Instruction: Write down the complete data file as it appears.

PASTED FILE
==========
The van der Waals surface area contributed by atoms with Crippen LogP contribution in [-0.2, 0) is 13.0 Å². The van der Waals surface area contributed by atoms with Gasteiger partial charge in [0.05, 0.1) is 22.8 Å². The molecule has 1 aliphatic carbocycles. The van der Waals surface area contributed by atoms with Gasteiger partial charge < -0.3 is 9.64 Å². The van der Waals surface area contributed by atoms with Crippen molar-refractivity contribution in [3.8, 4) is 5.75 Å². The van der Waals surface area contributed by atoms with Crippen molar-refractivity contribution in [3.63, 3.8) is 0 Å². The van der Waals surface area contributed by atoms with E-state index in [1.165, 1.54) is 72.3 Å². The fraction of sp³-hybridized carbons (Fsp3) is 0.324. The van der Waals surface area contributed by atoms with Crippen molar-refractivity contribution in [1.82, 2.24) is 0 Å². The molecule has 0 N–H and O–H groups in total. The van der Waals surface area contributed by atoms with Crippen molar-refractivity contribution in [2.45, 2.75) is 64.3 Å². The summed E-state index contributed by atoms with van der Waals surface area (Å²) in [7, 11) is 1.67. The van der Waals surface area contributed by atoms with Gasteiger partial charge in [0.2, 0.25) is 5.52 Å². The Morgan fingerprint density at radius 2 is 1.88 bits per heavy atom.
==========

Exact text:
The van der Waals surface area contributed by atoms with Crippen LogP contribution in [-0.2, 0) is 13.0 Å². The van der Waals surface area contributed by atoms with Gasteiger partial charge in [0.05, 0.1) is 22.8 Å². The molecule has 1 aliphatic carbocycles. The van der Waals surface area contributed by atoms with Gasteiger partial charge < -0.3 is 9.64 Å². The van der Waals surface area contributed by atoms with Crippen molar-refractivity contribution in [3.8, 4) is 5.75 Å². The van der Waals surface area contributed by atoms with Crippen molar-refractivity contribution in [3.63, 3.8) is 0 Å². The van der Waals surface area contributed by atoms with E-state index in [1.165, 1.54) is 72.3 Å². The fraction of sp³-hybridized carbons (Fsp3) is 0.324. The van der Waals surface area contributed by atoms with Crippen molar-refractivity contribution in [1.82, 2.24) is 0 Å². The molecule has 0 N–H and O–H groups in total. The van der Waals surface area contributed by atoms with Crippen molar-refractivity contribution in [2.45, 2.75) is 64.3 Å². The summed E-state index contributed by atoms with van der Waals surface area (Å²) in [7, 11) is 1.67. The van der Waals surface area contributed by atoms with Gasteiger partial charge in [0.2, 0.25) is 5.52 Å². The Morgan fingerprint density at radius 2 is 1.88 bits per heavy atom.